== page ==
For one thing, inflationary expectations is the worst way to raise aggregate demand, because at the same time it reduces aggregate supply. The effect may be weak if in a recession the aggregate supply curve is locally very flat, as would be the case if, for example, there is also a zero lower bound on nominal wage increases; that is, there could be so much slack in the economy that a rise in inflationary expectations would not be reflected in increased wage pressure. Even so, it is always a better idea to move along the aggregate supply curve than to shift it in the wrong direction. Thus using fiscal policy looks like a better idea than QE (my preferred option being public infrastructures, since they do not commit future expenditures as compared to, say, hiring government workers). Indeed, mainstream economists believe that the fiscal policy multiplier is quite large at a zero lower bound (a view that was present in macro 101 textbooks already in 1970). So why insist on pushing monetary stimulus further when it has reached its “physical” limit?
Furthermore, QE may even fail to raise aggregate demand, because it is likely to raise future uncertainty about inflation and therefore activity. If consumers make precautionary savings, then they will react to that uncertainty by reducing current consumption, and the stimulus policy will in fact contract aggregate demand. This criticism applies, of course, to any stimulus strategy which raises uncertainty about the future; for this reason, transparency, predictability, and credibility are a crucial component of any successful stabilization policy.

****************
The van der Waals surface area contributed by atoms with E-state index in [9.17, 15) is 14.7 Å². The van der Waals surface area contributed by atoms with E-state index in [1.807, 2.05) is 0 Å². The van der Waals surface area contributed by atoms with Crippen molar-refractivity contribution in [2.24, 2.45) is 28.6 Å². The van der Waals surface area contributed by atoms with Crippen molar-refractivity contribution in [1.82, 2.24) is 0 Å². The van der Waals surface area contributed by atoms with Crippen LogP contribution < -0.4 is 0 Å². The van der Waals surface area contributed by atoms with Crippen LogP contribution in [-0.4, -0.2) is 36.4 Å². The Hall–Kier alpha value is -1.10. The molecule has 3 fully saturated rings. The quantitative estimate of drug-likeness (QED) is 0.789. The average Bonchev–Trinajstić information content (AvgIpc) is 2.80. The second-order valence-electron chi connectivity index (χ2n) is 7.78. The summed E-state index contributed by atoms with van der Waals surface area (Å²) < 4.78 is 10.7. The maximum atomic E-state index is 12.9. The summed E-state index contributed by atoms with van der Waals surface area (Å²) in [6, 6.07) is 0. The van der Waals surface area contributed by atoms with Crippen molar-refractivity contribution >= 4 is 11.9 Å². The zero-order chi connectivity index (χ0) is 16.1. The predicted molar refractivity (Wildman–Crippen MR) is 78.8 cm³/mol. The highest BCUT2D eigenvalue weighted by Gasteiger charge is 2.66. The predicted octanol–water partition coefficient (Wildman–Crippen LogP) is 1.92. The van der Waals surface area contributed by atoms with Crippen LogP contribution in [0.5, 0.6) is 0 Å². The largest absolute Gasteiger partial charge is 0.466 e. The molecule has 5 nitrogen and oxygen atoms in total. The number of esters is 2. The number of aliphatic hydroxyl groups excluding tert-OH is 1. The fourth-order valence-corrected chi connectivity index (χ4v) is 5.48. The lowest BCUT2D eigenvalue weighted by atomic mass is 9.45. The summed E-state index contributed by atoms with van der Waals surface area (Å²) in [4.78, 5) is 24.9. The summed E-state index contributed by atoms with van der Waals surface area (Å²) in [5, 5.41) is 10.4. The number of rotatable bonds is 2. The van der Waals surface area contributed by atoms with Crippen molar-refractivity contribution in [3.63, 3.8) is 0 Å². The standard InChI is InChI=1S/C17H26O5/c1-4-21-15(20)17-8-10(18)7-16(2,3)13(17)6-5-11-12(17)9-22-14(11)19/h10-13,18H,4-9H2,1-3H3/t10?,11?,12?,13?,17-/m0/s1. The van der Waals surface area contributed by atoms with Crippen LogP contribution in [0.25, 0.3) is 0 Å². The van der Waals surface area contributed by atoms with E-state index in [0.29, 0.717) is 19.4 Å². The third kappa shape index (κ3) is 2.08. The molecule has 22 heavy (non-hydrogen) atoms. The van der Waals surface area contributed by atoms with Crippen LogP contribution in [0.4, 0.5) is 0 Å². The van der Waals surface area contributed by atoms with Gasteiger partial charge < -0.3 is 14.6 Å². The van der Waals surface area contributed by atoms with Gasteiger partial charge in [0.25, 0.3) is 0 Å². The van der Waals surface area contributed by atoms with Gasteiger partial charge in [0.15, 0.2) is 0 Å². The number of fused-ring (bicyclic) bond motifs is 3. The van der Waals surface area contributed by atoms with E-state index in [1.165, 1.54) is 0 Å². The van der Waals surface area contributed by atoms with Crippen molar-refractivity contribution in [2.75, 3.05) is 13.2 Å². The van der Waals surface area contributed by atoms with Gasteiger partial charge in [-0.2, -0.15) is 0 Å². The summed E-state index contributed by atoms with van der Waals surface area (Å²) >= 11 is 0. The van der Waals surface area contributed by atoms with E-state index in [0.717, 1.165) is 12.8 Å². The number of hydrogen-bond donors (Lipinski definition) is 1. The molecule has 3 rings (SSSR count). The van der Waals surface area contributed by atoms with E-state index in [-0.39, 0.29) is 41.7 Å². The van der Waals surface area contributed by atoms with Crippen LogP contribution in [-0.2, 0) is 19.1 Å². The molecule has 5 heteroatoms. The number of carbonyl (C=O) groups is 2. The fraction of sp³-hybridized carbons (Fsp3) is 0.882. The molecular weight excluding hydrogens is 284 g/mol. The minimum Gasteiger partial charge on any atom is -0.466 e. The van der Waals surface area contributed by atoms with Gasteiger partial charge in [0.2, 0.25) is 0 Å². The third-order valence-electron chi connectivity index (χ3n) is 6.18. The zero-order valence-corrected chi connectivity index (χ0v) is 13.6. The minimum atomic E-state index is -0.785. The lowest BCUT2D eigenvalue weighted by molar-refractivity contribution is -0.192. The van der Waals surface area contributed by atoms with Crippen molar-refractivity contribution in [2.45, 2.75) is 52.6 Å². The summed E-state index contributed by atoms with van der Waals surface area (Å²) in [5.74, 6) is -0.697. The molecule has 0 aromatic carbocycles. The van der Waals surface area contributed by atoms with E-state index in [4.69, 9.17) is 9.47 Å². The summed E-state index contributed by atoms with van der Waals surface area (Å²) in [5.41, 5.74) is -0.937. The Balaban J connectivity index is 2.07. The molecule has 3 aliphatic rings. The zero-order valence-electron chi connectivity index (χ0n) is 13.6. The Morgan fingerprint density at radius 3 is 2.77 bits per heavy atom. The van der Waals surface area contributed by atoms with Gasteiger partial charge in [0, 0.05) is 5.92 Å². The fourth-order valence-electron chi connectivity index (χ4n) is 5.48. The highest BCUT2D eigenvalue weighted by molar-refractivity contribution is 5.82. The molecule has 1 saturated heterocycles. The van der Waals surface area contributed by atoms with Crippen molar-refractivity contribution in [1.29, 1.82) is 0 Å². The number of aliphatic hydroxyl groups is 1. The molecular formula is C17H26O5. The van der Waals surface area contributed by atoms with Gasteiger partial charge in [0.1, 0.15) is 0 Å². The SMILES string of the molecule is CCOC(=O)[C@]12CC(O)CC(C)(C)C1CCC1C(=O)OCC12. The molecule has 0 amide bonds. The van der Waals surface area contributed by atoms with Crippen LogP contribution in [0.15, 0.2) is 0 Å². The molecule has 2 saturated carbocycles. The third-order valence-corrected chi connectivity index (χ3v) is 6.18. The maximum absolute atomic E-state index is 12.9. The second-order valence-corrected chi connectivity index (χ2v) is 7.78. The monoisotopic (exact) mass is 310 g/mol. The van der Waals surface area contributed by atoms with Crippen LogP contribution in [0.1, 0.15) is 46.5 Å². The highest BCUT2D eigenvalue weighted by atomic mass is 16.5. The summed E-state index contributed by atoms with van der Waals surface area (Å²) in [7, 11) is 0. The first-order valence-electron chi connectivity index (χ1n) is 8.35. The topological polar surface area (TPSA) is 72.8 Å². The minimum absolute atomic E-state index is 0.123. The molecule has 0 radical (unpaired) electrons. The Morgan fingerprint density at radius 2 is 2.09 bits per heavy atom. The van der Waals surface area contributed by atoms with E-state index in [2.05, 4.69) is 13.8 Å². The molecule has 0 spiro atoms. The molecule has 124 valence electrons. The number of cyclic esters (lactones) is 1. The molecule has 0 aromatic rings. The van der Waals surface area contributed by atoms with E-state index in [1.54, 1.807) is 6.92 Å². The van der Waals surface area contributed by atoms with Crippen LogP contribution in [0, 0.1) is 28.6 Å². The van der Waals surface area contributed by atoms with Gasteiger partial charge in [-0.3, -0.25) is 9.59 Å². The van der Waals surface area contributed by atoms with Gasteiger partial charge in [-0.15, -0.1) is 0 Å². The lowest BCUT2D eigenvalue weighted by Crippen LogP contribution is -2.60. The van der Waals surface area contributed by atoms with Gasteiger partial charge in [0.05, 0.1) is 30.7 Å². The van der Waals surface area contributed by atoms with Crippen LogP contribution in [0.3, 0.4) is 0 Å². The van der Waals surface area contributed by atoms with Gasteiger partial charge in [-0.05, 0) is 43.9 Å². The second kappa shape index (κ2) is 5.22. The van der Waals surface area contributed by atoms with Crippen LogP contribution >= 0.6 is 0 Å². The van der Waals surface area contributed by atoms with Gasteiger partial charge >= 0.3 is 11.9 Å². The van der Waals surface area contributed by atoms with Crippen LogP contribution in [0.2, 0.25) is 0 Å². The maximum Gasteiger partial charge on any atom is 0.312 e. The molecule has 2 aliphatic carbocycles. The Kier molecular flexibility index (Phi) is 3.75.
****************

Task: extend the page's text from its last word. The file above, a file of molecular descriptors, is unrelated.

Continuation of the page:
The purported motivation for QE (the risk of a deflationary trap) is also dubious and vastly exaggerated . In the monthly inflation series shown below, inflation has been negative only three times. It is around 2 % since April 2011 and the most recent data indicate an acceleration.
Despite these developments, the policy rate remains stuck at zero.
As a result, short-term real rates remain largely negative. This is not unusual, as this was also the case in the preceding recession, although they are even lower since then the Fed did not indulge in zero rates. The following graph shows how volatile real interest rates are due to the Fed’s active stabilization policy.